I think you have your pricing messed up…unfortunately uncapped DSL is significantly more expensive than you’re saying it is…

    Here’s the pricing in South African Rand and US dollars…

    384k – R349 – $47.58 – ~$20 to Telkom for line rental
    512k – R599 – $81.66 – ~$44 to Telkom for line rental
    4M – R899 – $122.56 – ~$56 to Telkom for line rental

    So, but for the $50-ish 384k tier, you’re looking at a ridiculous amount of money for an uncapped connection, though 4M DSL is by far the cheapest per download megabit.

    The Telkom line rental reminds me of what Qwest does in its footprint for standard DSL service (not ADSL2+, not VDSL2): 1.5M DSL can be had for $25 per month plus ISP fees, and 3-7M DSL is $32. Sounds like a downright bargain compared to what Telkom is charging.

    I’m very curious as to why MWeb isn’t going ahead with wireless technology for access; unlicensed gear should be reliable enough, and they could pocket the equivalent of $20-$56 per month rather than giving it to Telom (or just use the money to lower customer pricing).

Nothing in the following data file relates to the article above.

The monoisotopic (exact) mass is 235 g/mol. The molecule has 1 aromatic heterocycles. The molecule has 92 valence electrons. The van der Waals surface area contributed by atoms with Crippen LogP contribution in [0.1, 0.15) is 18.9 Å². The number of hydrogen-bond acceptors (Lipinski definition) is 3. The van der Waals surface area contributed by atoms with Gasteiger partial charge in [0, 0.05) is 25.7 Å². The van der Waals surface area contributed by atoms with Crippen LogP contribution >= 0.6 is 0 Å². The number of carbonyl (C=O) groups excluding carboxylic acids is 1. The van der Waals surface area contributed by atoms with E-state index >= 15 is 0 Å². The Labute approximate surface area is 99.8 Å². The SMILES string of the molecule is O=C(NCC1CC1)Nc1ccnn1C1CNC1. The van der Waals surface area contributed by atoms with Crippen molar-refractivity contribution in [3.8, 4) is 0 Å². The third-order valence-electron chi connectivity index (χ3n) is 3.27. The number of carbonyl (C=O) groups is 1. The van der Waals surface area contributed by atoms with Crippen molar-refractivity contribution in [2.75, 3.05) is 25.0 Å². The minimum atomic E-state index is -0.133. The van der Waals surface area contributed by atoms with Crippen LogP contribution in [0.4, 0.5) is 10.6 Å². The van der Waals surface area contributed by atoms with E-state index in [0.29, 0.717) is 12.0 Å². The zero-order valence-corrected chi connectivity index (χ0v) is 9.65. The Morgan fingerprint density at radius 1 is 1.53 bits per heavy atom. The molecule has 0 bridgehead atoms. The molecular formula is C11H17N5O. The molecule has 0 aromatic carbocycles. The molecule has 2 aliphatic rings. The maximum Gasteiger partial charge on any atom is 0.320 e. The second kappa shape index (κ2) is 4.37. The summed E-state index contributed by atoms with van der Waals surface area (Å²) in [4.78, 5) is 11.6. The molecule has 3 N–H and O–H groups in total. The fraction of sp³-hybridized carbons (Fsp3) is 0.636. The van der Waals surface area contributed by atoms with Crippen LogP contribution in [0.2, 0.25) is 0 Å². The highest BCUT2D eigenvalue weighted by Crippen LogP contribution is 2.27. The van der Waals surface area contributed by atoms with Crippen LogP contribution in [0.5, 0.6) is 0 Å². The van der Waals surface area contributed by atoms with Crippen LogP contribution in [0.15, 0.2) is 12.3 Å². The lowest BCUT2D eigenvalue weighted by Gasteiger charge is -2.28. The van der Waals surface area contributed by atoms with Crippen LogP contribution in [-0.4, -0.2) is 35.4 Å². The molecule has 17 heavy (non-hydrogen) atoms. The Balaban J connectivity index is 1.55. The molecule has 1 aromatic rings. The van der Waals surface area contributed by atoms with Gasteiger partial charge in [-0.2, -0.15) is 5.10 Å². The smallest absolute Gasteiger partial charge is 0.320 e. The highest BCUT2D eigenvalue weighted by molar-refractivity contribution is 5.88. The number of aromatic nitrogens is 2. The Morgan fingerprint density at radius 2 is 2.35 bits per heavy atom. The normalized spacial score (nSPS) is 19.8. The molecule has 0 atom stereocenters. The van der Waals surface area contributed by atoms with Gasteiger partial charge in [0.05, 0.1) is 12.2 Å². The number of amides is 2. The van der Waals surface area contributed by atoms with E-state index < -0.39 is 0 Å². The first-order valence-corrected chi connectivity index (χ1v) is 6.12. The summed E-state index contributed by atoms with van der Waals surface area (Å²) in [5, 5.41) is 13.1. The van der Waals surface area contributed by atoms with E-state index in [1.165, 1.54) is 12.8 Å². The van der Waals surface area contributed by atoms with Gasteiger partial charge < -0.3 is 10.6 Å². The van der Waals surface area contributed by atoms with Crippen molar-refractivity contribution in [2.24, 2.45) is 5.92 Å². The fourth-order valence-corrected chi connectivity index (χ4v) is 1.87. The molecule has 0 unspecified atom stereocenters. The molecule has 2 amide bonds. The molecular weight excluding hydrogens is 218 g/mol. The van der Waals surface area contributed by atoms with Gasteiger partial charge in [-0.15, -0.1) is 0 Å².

• You are quoting prices for line rental which I exclude because:

      1) Most South Africans use their current voice line concurrent with their DSL service, so they are not required to pay an additional line rental fee for a physically separate line pair.

      2) Almost every MWEB customer is transferring service from Telkom or another provider, in which case they were already paying the line rental fee, which does not change unless a customer chooses a different speed class for service.

      3) There are certain cases where customers cannot choose the all-inclusive package because of contracts with other providers, Telkom, etc. Until the bundled option becomes available to them (combining line rental with broadband service onto one bill), they are paying MWEB just for the broadband service.

      For purposes of comparison, Telkom charges $75.61 for their 4Mbps service + $56.31 for line rental, totaling $131.92 and that service has a usage allowance of 5GB per month. Each additional gigabyte is $8.83 for traffic-shaped service, $15.46 for unshaped traffic. Sites hosted within the country can be reached for less – $2.05 per gigabyte.